Degree Name

Doctor of Philosophy


School of Psychology


Although the benefits of sport participation are well established, the dropout rate in youth sport remains high. This is problematic given dropout from youth sport has been associated with significant negative health and developmental implications, the effects of which can last into adulthood. This thesis aimed to propose a conceptual framework that can be applied to the youth sport context to understand participation/dropout behaviour. Chapter 2 provided a theoretical foundation for the research program. After reviewing the existing literature surrounding youth sport participation/dropout, the social-cognitive model of achievement motivation, and key social figures in youth sport, an integrated theoretical model was proposed. It was argued that implicit beliefs about ability, achievement goals, and relationships with parents, coaches, and peers would be associated with participation and dropout behaviour. The proposed model provided a framework which guided the following empirical chapters.

Chapter 3 aimed to provide support for the use of enjoyment and behavioural intentions as proxy measures of participation/dropout behaviour throughout the research program. Of the 327 regular sport participants at baseline, 247 (75.5%) continued participating in their main sport and 26 (8%) dropped out. Fifty-four (16.5%) participants could not be matched due to study attrition. A hierarchical logistic regression model estimated the probability of dropout. Step 1 included a number of covariates and indicated that age, parental support, coach-athlete relationship quality, and peer acceptance were significantly associated with dropout. In step 2, enjoyment and behavioural intentions to continue were included. Step 2 explained further variance in dropout, with both enjoyment and behavioural intentions to continue inversely associated with dropout. Peer acceptance was the only covariate to remain significantly associated with dropout in Step 2. Findings therefore support the use of enjoyment and behavioural intentions as indicators of sport participation/dropout behaviour.

Chapter 4 focused on the cognitive components of the model by testing the proposed links between implicit beliefs, achievement goals, and proxy measures of dropout including enjoyment and behavioural intentions to continue. Multiple mediation path models using 327 regular sport participants aged between 11 and 15 years indicated that implicit beliefs were indirectly linked with enjoyment/intention to continue through achievement goals. Specifically, individuals high in incremental beliefs reported greater enjoyment and intention to continue, perhaps due to endorsing mastery-approach goals. Conversely, individuals relatively high in entity beliefs reported less enjoyment, which was perhaps due to endorsing performance-avoidance goals. These individuals also reported less intention to continue, regardless of their achievement goals. Results provided support for the cognitive components of the proposed theoretical model.

Chapter 5 focused on the social components of the proposed model by examining the links between perceptions of relationships with parents, coaches, and peers and enjoyment/intention to continue. A latent profile analysis using the same participants from Chapter 3 (n = 313 following the removal of outliers) revealed four distinct social climate profiles: positive social climate (45.1%); diminished social climate (19.8%); positive coach relationship quality (19.8%); and, positive friendship quality (15.3%). The greatest levels of enjoyment and intention to continue were reported by individuals within the positive social climate and the positive coach relationship profiles, as compared to the diminished social climate and positive friendship quality profiles. Additional mediation analyses revealed that the social climate profiles were linked with intention to continue indirectly through enjoyment. Findings highlighted the key role of social figures in youth sport and suggested the coach may be particularly important.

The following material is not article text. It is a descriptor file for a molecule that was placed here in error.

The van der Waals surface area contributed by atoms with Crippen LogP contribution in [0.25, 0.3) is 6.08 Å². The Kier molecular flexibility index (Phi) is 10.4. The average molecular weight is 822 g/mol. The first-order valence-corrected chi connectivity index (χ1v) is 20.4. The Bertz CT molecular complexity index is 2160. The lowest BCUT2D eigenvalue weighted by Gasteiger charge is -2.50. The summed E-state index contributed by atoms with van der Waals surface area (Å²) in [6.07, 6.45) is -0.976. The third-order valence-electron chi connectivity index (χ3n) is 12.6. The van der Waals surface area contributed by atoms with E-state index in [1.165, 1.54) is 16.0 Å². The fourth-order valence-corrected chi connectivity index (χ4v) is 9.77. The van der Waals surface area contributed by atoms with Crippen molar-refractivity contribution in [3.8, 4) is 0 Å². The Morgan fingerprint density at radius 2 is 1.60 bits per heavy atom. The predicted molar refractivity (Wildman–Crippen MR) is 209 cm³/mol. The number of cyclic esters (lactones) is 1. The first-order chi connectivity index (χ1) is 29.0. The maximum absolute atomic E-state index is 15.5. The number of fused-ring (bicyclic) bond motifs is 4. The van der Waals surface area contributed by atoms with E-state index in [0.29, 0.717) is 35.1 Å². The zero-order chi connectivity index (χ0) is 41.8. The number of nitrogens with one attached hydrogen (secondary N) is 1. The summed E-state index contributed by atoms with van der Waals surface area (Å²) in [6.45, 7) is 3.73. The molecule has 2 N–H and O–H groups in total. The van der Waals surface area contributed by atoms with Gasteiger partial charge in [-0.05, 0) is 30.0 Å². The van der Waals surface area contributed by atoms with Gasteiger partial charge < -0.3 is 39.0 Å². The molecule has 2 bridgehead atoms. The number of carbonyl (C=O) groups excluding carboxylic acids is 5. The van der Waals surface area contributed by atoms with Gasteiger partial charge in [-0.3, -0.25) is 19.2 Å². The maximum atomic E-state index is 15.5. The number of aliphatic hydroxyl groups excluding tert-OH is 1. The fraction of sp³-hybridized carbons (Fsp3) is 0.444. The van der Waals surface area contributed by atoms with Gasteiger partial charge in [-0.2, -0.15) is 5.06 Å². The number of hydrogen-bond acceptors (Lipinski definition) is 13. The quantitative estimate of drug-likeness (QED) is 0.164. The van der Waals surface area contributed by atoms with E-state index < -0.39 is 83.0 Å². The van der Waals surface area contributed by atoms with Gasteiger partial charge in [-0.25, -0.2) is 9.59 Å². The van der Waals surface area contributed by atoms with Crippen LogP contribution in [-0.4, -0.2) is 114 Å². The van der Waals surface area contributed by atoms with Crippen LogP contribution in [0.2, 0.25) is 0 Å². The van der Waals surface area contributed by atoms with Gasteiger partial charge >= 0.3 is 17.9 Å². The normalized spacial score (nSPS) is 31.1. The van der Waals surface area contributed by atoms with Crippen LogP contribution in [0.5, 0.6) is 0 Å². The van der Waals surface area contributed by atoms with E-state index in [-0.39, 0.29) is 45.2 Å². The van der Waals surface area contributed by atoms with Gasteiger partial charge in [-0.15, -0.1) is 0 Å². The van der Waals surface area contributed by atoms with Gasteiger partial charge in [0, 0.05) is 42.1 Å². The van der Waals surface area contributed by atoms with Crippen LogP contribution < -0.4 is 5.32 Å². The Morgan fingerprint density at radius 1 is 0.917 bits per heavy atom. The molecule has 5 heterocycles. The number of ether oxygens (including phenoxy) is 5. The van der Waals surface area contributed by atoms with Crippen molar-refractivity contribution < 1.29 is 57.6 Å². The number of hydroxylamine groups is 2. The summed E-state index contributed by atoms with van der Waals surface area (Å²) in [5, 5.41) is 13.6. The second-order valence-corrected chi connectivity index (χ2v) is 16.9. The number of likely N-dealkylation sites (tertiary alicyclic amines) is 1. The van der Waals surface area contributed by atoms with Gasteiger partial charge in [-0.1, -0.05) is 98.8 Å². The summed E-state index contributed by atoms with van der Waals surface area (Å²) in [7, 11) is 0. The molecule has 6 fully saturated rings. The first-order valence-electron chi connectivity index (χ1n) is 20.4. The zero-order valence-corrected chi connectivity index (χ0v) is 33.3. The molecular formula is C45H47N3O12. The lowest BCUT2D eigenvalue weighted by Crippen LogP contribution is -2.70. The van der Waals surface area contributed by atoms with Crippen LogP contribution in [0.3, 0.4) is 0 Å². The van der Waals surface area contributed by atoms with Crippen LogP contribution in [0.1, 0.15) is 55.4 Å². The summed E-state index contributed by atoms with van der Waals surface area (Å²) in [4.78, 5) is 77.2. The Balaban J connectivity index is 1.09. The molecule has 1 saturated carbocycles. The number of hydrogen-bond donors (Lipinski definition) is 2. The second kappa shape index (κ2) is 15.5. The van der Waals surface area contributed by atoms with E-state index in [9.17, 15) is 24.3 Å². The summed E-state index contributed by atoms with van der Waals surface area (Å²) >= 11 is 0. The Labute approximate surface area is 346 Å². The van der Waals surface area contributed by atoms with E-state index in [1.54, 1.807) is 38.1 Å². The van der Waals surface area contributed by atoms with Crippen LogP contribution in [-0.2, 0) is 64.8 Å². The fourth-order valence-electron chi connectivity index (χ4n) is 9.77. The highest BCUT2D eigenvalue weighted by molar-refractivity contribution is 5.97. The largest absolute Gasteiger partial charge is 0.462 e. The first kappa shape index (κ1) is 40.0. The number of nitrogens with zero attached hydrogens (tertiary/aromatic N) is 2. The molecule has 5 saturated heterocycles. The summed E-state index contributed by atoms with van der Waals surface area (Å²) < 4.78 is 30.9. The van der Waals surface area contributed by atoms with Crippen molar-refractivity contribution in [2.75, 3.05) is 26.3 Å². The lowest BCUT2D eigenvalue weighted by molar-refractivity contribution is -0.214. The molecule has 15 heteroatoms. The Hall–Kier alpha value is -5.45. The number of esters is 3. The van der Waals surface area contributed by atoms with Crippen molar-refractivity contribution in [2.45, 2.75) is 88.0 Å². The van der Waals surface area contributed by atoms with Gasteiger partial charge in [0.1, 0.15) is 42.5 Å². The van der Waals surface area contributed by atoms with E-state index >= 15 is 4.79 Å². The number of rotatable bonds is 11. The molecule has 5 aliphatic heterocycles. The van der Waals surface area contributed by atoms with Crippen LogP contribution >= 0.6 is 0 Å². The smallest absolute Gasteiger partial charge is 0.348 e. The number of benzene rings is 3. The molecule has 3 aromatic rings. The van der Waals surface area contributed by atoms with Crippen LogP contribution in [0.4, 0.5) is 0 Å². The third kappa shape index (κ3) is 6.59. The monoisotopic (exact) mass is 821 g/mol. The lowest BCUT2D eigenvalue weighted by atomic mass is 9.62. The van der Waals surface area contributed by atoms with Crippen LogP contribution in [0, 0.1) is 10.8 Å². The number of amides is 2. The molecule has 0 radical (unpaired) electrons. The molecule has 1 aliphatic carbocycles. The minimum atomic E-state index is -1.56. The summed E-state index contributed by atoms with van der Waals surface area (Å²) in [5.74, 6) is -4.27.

Finally, chapter 6 tested the overall theoretical model proposed in chapter 2. Specifically, the study explored whether implicit beliefs and achievement goals were related to enjoyment over a one-year period, and whether perceived changes in the coach-athlete relationship moderated these relationships. Indirect and conditional indirect effect analyses were conducted using 247 regular sport participants (Mage=13.03 years). After adjusting for enjoyment at Time 1, incremental beliefs were indirectly related to Time 2 enjoyment via mastery-approach goals. However, this effect was only evident when the quality of the coach-athlete relationship was perceived to have deteriorated. Although the effect of the coach was not in the expected direction, results highlighted the protective value of adaptive implicit beliefs and achievement goals over time.

Overall, the findings from this thesis demonstrated the adaptive role of incremental beliefs and mastery-approach goals in the youth sport context, along with the importance of considering key social figures in youth sport research. This suggests that a purely cognitive motivational model is incomplete, and social factors should be integrated within the social-cognitive model of achievement motivation to gain a better understanding of participation and dropout behaviour in youth sport.



Unless otherwise indicated, the views expressed in this thesis are those of the author and do not necessarily represent the views of the University of Wollongong.